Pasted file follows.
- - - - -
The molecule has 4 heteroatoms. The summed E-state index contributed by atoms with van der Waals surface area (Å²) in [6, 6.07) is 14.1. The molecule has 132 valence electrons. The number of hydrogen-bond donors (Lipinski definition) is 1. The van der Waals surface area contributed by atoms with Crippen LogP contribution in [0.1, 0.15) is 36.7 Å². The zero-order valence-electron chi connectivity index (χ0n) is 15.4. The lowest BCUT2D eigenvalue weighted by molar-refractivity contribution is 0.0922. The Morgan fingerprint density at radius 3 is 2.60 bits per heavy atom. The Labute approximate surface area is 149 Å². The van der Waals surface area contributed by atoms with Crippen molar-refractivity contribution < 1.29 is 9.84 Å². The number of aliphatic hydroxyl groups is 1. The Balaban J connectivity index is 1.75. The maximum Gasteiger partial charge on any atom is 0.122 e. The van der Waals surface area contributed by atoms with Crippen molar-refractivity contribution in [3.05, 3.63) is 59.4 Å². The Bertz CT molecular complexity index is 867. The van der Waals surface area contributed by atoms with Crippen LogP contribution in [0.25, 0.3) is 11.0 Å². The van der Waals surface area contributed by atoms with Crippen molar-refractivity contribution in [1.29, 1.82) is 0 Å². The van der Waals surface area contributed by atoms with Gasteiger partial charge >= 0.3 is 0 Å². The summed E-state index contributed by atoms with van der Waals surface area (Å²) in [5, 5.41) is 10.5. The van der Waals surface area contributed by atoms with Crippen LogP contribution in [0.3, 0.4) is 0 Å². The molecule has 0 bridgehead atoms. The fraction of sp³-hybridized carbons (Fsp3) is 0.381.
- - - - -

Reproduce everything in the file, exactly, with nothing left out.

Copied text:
The molecule has 4 heteroatoms. The summed E-state index contributed by atoms with van der Waals surface area (Å²) in [6, 6.07) is 14.1. The molecule has 132 valence electrons. The number of hydrogen-bond donors (Lipinski definition) is 1. The van der Waals surface area contributed by atoms with Crippen LogP contribution in [0.1, 0.15) is 36.7 Å². The zero-order valence-electron chi connectivity index (χ0n) is 15.4. The lowest BCUT2D eigenvalue weighted by molar-refractivity contribution is 0.0922. The Morgan fingerprint density at radius 3 is 2.60 bits per heavy atom. The Labute approximate surface area is 149 Å². The van der Waals surface area contributed by atoms with Crippen molar-refractivity contribution < 1.29 is 9.84 Å². The number of aliphatic hydroxyl groups is 1. The Balaban J connectivity index is 1.75. The maximum Gasteiger partial charge on any atom is 0.122 e. The van der Waals surface area contributed by atoms with Crippen molar-refractivity contribution in [3.05, 3.63) is 59.4 Å². The Bertz CT molecular complexity index is 867. The van der Waals surface area contributed by atoms with Crippen LogP contribution in [0.25, 0.3) is 11.0 Å². The van der Waals surface area contributed by atoms with Crippen molar-refractivity contribution in [1.29, 1.82) is 0 Å². The van der Waals surface area contributed by atoms with Gasteiger partial charge >= 0.3 is 0 Å². The summed E-state index contributed by atoms with van der Waals surface area (Å²) in [5, 5.41) is 10.5. The van der Waals surface area contributed by atoms with Crippen LogP contribution in [0.3, 0.4) is 0 Å². The molecule has 0 bridgehead atoms. The fraction of sp³-hybridized carbons (Fsp3) is 0.381.